I just realized that I am posting this a day before Valentines day too. Is it wrong that I see a touch of humor right at this moment?
He collected himself from the floor, and looked around the room. It felt like a war zone. Trash and dirt were everywhere. The room was in disarray. He did not feel much better, his mind still in a fog. He stood and walked from the living room to the bathroom.
As he passed the photos still on the wall, his attention was drawn, not to the photos but to the green flecks of glass embedded in the wall. "Damn, I missed." He lingered on the photos briefly, reminded of when they had met. Then his gaze fell to the ground. Little was left of the bottle that hit the wall or the rose that it had held.
In the bathroom he stripped down and stepped in the shower. The room filled with steam. Under the downpour of hot water he closed his eyes and lost himself to the stream.
She was there, in the shower with him. In better days they would shower together. He smiled then punched the wall. The demons at bay for the moment he let the hot water release the tension from his body again. In the past he would not linger in the shower, but right now he still felt dirty. The feeling was deeper than just his skin and it wouldn't wash away.
When he finally turned off the water and stepped out he dried off. He brushed his teeth, an effort to clean more of the pain away, as well as the funk of days past. He realized that he wasn't sure of just how long ago it had all gone down. He felt like he had been floating through the apartment for weeks. He was in a different place, a dark place that could have swallowed him.
In the bedroom he sifted through the drawers looking for something to wear. He found a t-shirt and some shorts. They would do for now. The bedroom wasn't in as much disarray as the living room was. The fight must not have come this far. After the bottle shattered on the wall he lost track of her. She must have slipped out right away.
A majority of her things were still here. It must not have been too long since the fight. She hadn't risked coming back for her things yet.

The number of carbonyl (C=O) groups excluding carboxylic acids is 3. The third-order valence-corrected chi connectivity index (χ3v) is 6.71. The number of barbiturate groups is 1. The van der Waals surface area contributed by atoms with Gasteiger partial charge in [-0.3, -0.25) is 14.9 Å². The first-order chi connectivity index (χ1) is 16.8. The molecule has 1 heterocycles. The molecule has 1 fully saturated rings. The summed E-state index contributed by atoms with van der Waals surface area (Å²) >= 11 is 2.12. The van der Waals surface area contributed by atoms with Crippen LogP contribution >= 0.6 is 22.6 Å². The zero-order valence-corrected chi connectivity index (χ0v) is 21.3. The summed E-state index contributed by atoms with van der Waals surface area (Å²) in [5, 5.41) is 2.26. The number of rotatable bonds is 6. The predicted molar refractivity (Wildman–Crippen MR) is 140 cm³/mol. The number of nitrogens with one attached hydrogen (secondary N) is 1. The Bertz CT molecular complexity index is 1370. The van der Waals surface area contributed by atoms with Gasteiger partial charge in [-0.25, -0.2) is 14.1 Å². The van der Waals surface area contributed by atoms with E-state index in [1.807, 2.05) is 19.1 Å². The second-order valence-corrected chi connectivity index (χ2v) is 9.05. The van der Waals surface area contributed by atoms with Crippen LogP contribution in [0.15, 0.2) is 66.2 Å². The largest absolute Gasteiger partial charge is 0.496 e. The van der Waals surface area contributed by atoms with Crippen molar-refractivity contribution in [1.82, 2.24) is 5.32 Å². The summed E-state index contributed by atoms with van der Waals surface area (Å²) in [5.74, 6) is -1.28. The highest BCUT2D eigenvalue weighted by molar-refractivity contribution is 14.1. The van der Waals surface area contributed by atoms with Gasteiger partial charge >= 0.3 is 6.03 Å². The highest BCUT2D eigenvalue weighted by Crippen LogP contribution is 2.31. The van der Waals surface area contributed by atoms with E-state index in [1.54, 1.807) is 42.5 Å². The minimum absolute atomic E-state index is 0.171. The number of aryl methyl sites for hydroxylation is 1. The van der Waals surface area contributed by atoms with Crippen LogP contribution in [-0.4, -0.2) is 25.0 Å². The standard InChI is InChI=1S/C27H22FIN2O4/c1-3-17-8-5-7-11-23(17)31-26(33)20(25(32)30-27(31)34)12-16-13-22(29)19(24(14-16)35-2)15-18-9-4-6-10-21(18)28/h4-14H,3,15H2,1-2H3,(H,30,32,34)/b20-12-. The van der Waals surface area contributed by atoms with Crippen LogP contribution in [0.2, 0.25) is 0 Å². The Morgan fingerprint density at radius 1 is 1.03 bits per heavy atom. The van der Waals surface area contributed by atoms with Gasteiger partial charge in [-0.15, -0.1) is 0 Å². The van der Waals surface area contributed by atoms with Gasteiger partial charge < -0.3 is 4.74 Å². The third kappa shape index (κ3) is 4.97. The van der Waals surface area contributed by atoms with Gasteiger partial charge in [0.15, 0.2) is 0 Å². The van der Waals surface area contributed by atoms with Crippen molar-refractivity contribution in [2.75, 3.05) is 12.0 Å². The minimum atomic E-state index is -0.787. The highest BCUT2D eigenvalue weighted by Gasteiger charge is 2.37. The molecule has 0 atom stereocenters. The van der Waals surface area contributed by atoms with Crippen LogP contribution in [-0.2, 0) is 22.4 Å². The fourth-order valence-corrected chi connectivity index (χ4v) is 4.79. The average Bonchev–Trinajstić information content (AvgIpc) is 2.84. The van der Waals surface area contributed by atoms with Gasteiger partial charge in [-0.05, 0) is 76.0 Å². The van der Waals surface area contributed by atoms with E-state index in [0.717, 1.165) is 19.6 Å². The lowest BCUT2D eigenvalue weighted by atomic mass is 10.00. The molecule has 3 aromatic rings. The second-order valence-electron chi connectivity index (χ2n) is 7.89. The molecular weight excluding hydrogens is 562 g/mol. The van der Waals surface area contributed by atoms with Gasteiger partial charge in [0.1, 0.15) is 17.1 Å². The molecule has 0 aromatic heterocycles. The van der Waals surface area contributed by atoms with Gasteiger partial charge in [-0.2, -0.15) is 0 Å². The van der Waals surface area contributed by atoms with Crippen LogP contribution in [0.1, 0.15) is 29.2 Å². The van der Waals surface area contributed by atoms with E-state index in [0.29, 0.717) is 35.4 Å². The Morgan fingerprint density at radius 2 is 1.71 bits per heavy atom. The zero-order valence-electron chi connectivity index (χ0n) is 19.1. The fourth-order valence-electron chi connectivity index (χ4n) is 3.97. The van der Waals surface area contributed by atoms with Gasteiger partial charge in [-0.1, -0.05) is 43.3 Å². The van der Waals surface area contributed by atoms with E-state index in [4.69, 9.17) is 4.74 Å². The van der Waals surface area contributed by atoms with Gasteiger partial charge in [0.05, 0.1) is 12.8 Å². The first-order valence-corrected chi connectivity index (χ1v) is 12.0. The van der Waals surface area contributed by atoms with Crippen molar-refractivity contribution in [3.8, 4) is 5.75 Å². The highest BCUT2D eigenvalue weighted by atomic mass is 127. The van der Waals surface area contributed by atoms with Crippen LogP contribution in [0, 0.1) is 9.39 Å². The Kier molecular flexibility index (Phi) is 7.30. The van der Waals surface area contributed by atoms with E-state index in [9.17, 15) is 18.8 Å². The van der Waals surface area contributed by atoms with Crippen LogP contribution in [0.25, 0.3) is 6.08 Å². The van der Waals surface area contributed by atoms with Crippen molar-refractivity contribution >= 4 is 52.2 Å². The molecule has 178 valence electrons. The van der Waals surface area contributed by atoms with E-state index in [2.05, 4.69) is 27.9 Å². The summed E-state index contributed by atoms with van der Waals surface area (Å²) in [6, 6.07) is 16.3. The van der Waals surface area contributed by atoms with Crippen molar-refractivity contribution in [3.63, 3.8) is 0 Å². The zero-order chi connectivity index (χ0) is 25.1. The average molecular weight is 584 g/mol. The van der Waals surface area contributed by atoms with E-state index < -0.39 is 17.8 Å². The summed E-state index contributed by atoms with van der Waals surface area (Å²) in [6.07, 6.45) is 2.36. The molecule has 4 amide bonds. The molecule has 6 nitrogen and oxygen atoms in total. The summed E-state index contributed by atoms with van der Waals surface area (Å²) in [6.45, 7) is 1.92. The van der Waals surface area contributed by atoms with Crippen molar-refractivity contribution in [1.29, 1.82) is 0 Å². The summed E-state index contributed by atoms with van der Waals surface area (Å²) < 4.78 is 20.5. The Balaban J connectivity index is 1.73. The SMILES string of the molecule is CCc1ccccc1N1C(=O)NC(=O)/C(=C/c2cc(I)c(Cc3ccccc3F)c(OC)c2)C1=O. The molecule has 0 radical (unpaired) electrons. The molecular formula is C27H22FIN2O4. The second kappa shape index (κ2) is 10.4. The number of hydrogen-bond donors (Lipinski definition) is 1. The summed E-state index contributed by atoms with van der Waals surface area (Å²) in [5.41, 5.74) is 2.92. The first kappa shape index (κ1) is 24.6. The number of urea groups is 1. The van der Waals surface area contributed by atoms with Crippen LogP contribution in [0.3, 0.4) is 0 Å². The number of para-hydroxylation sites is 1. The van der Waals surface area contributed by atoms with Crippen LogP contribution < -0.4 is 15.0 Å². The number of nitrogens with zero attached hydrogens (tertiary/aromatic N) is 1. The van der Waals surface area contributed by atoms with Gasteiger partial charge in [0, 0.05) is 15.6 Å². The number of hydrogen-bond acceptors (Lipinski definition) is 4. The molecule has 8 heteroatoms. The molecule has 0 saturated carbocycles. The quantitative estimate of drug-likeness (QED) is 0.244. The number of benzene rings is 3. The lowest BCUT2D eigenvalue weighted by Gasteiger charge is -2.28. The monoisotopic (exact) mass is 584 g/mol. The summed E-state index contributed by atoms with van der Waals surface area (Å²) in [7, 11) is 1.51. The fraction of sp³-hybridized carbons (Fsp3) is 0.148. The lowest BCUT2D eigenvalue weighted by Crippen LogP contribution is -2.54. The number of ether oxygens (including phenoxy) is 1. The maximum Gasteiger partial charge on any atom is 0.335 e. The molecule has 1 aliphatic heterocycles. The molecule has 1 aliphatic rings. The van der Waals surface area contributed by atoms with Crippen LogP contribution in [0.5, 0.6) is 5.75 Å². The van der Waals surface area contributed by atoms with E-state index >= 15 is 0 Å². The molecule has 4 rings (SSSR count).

The monkey from the park was still on her nightstand. He had won it, playing the ball toss on their first date. She kept it. Tylar was their first kid, their only kid. There was an emptiness he didn't want to explore.
Instead he left the bedroom for the living room. It hadn't changed. The mess was still there. On the plus side it hadn't gotten worse, but it hadn't gotten better either. He went into the kitchen and pulled the trash can into the living room.
He picked through the trash in the living room, and threw away the worst of it. Dirty dishes were piled on the coffee table. As bad as the mess was in the living room, he was making headway.
With the larger pieces of trash gone it was now a matter of vacuuming the whole room. The broken glass was still the biggest issue if he didn't get it all cleaned up soon.
He went to the closet to get the vacuum. Her coat and purse were gone. They should have been in there blocking the vacuum. He pulled it out with only a moment of hesitation. He plugged it in and finished the floor.
After putting the vacuum back he took the dishes to the kitchen and filled the sink. Her ring was sitting behind the soap. She always took it off when she washed the dishes. She never wanted to damage it.
She had just finished a load of dishes when the fight started. They carried it from the kitchen into the living room. The ghosts lingered for a few seconds more. He shut the water off and filled the sink with dishes. It only took a couple loads to finish the rest.
The kitchen itself was fairly clean. The battle had happened in the living room. This left the kitchen itself unscathed. Still he wiped down the counters and the table. He then grabbed the broom from the pantry and swept the floor. He took her ring from the back of the sink and slipped it into his pocket. He put the broom back in the pantry.
In the room he found a box and put the pictures of them from the wall in it. He did the same with the pictures on the end tables. He walked around the room and picked up anything of hers he could find and placed it all in the box. It was all just motion. He spent little thought on the actions. When it was all removed from view, there was also little of him left on the walls or in the room. The living room felt empty, the life that was there was now gone.
He moved on to the bedroom. Again he put everything of her in the box, cleaning the room of her presence. The results were the same in the bedroom as they were in the living room. There was an emptiness that wasn't there before.
He set the box in the living room by the door. He stepped back into the bedroom and changed from his shorts into jeans and put on his shoes. He then went back into the living room and grabbed his coat. After getting his keys he grabbed the box and stepped into the hall.
It wasn't a long wait for the elevator. He stepped in. A neighbor from one of the upper floors was inside already. They did not speak, he wasn't ready for that. They rode to the ground floor in silence. A furtive glance was exchanged between the two of them but nothing more. They stepped into the lobby, then outside into the winter air. Though the air was chilly, the frosty edge wasn't as strong as it had been. Spring was around the corner.